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Parents Use Courts to Evict Their Deadbeat, Millennial Son Who Refused to Pay Rent [VIDEO]

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Mark and Christina Rotondo have been trying for months to get their son, Michael, to leave their home. Michael doesn’t have a lease with the parents, nor does he pay any of the bills. They have gone so far as to offer him money to leave the premises and have finally had to take him to court.

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After months of trying to get their 30-year-old son to head out into the world on his own, Mark and Christina were finally successful when, according to the Daily Mail, New York State Supreme Court Judge Donald Greenwood sided with the parents on the matter of kicking their son out of their home.

Michael is currently unemployed as he waits for a verdict in another civil case where he is suing his former employer Best Buy for discrimination and asking for damages of $340,000. He claims he was fired because he couldn’t work on Saturdays due, in part, to a court visitation schedule.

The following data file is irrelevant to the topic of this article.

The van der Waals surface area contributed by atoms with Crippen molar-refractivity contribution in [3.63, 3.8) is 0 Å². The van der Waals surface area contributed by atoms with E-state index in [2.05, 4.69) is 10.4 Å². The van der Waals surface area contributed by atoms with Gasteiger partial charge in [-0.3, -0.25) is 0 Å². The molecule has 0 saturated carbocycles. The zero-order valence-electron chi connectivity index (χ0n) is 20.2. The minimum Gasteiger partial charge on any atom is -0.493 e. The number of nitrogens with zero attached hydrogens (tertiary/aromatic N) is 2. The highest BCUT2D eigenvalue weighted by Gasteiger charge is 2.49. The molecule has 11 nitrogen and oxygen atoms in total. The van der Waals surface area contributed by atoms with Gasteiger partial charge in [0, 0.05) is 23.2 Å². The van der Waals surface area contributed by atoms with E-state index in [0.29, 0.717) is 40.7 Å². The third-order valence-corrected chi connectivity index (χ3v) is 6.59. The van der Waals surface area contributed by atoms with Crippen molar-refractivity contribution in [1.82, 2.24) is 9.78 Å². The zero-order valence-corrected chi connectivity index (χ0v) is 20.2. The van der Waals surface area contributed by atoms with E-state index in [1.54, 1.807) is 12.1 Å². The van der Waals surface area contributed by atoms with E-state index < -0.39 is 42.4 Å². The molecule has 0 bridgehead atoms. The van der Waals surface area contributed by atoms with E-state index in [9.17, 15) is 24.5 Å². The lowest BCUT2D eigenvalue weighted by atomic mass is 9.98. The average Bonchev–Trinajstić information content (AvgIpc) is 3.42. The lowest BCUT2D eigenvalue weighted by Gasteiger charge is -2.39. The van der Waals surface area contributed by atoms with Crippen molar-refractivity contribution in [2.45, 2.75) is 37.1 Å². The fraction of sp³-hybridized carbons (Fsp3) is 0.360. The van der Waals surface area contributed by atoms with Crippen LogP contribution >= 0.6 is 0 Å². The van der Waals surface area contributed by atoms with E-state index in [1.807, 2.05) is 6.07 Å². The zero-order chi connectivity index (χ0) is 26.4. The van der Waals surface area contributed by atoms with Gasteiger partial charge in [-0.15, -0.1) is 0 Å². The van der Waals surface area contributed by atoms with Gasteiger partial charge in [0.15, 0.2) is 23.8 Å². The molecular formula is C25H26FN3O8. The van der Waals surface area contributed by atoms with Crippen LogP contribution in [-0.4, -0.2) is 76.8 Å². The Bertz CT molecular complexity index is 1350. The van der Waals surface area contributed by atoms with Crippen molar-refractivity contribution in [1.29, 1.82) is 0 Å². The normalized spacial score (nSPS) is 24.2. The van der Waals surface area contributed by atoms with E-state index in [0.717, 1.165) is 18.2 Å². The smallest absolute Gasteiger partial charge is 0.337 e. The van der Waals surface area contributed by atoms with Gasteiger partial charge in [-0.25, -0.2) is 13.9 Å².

Mark and Christina tried to get their son to leave on his own accord. Starting in February 2018, Michael’s parents sent him letters giving him 14 days to move out of the home. After the 14 days came and went, the couple sent their son another letter telling that he was evicted from the premises.

Again, the middle-aged man refused to leave the property or contribute in any way to the household. In their third attempt to get their son to leave the nest, Michael was given $1,100 to find a place, which his mother said was offered to help him with moving expenses.

In March, Michael received another letter from his parents giving him some pointers on making it in the world such as getting a job, selling anything valuable to get started and getting his car fixed to get to and from work.

Finally, after months of trying to get their son out of the home, Michael was ordered to leave the resident by a Supreme Court Judge. “I am just so outraged,” Michael said following the verdict.

Michael acted as his own lawyer and argued that he “has never been expected to contribute to household expenses, or assisted with chores and the maintenance of the premises, and claims that this is simply a component of his living agreement.”

Michael plans to file an appeal.